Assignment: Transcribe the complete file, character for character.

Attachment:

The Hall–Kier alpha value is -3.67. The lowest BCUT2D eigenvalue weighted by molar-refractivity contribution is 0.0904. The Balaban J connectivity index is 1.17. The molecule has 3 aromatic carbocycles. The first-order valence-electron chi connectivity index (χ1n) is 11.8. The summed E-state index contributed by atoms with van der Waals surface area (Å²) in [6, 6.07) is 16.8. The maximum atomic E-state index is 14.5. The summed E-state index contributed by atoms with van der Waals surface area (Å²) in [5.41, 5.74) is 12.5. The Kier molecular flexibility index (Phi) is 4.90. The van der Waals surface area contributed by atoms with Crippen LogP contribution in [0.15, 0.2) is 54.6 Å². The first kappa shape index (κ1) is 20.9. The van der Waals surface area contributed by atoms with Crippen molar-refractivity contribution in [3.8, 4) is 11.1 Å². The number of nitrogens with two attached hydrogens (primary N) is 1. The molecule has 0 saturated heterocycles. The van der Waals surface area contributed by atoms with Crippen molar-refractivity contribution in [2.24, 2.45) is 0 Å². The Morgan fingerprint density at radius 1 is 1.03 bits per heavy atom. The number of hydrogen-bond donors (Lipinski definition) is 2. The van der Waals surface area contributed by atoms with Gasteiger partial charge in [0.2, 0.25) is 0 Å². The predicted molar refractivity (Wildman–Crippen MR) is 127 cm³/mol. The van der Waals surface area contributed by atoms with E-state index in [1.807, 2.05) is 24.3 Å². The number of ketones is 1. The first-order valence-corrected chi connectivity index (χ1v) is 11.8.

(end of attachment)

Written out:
The Hall–Kier alpha value is -3.67. The lowest BCUT2D eigenvalue weighted by molar-refractivity contribution is 0.0904. The Balaban J connectivity index is 1.17. The molecule has 3 aromatic carbocycles. The first-order valence-electron chi connectivity index (χ1n) is 11.8. The summed E-state index contributed by atoms with van der Waals surface area (Å²) in [6, 6.07) is 16.8. The maximum atomic E-state index is 14.5. The summed E-state index contributed by atoms with van der Waals surface area (Å²) in [5.41, 5.74) is 12.5. The Kier molecular flexibility index (Phi) is 4.90. The van der Waals surface area contributed by atoms with Crippen LogP contribution in [0.15, 0.2) is 54.6 Å². The first kappa shape index (κ1) is 20.9. The van der Waals surface area contributed by atoms with Crippen molar-refractivity contribution in [3.8, 4) is 11.1 Å². The number of nitrogens with two attached hydrogens (primary N) is 1. The molecule has 0 saturated heterocycles. The van der Waals surface area contributed by atoms with Crippen molar-refractivity contribution in [2.24, 2.45) is 0 Å². The Morgan fingerprint density at radius 1 is 1.03 bits per heavy atom. The number of hydrogen-bond donors (Lipinski definition) is 2. The van der Waals surface area contributed by atoms with Gasteiger partial charge in [0.2, 0.25) is 0 Å². The predicted molar refractivity (Wildman–Crippen MR) is 127 cm³/mol. The van der Waals surface area contributed by atoms with E-state index in [1.807, 2.05) is 24.3 Å². The number of ketones is 1. The first-order valence-corrected chi connectivity index (χ1v) is 11.8.